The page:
In The Cutting Room she explored snuff photography with one of the best gay male protagonists this reviewer has ever come across in literature – the book was damn sexy, intelligent, disturbing and she wasn’t afraid to shy away from examining humanity’s hideous past. The novel was intense, had a poetic sensibly and a rarity to see a writer tackling something so bold with gravitas and some seriously twisted black humour. Afterwards I sought out the dull and rather disappointing Tamburlaine Must Die – Welsh should stay in the present, historical fiction isn’t her strong point. Bullet Trick was another gem – an amalgamation of magic and murder tourism with a particularly noirish air and a mean sting in its tail.
Her latest effort is nothing if not an ambiguous creature. Better than both Bullet Trick and Tamburlaine Must Die but nowhere near as creatively macabre and haunting as The Cutting Room. The story also seems to heavily borrow from another source – or maybe this is my imagination? Murray Watson, a lecturer of English at Glasgow University is obsessed by a dead poet Archie Lunan and desperate to discover why said poet only had one volume of work published. His investigations into the death – and possibly a means of resurrection with a book deal on the writer’s life – lead him to the bereaved wife of a suicide expert, colleagues who knew the doomed poet who may or may not know more then they are saying about the circumstances of his death – a shady decrepit drunk obsessed by the occult and eventually to the windswept Isle of Lismore and the craven widow of Archie Lunan – who is now a withering recluse and writer of popular paranormal fiction.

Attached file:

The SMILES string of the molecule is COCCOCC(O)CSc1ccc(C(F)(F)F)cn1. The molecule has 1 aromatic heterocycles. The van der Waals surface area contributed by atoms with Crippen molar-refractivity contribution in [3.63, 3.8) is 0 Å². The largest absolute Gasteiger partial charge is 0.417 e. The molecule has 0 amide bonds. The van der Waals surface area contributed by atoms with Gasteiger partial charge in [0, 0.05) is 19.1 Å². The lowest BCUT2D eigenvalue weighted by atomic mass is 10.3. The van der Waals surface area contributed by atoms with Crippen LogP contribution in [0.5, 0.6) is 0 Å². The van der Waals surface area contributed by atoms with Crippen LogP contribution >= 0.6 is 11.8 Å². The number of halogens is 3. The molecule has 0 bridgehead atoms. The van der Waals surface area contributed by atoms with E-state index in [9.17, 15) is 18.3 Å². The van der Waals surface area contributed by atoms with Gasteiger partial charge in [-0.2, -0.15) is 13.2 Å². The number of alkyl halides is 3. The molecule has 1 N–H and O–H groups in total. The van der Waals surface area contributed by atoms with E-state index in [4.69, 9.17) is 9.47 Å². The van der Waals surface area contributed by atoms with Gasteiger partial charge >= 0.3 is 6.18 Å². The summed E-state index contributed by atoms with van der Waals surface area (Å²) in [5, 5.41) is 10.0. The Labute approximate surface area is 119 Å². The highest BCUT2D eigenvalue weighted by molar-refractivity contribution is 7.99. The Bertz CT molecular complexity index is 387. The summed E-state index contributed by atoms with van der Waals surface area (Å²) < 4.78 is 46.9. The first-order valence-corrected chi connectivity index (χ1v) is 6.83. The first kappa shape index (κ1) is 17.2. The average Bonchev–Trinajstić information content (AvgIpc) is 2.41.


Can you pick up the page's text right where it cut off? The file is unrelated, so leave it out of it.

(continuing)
I use the word ambiguous because Welsh is a very deceptive writer – she has a brisk way of writing, which sweeps you along, her characters are all never far away from slipping into the abyss and even the most repugnant characters are sympathetic – even when their actions are nothing short of despicable, you still care about them – especially Murray’s media whore of a brother who uses footage of his father –who is disintegrating from a degenerative disease – for an art installation.
Any Cop?: Ok, so coming back to the familiar aspects of this novel. In her latest, there are a few eerie parallels between Naming the Bones and Cathi Unsworth’s The Singer. Maybe this is entirely coincidental – both are writers of crime fiction and to an extent, both novels are fictitious accounts of investigative journalism with the focal point being about characters exploring the neglected work of two geniuses, one a singer and the other a poet. There is no denying Welsh and Unsworth are both very different stylistically – but as more and more of Welsh’s characters reveal themselves, they seem to be near-doubles of Unworths and the plot continues following the same course, it is undeniably similar – as I said earlier, eerily so. Maybe its just a coincidence, though that seems unlikely when both are female writers of crime fiction. It is doubtful Welsh is unaware of Unsworth’s work. Naming the Bones leans more towards Gothic Horror than post-punk Noir and yet I felt like I’d been here before.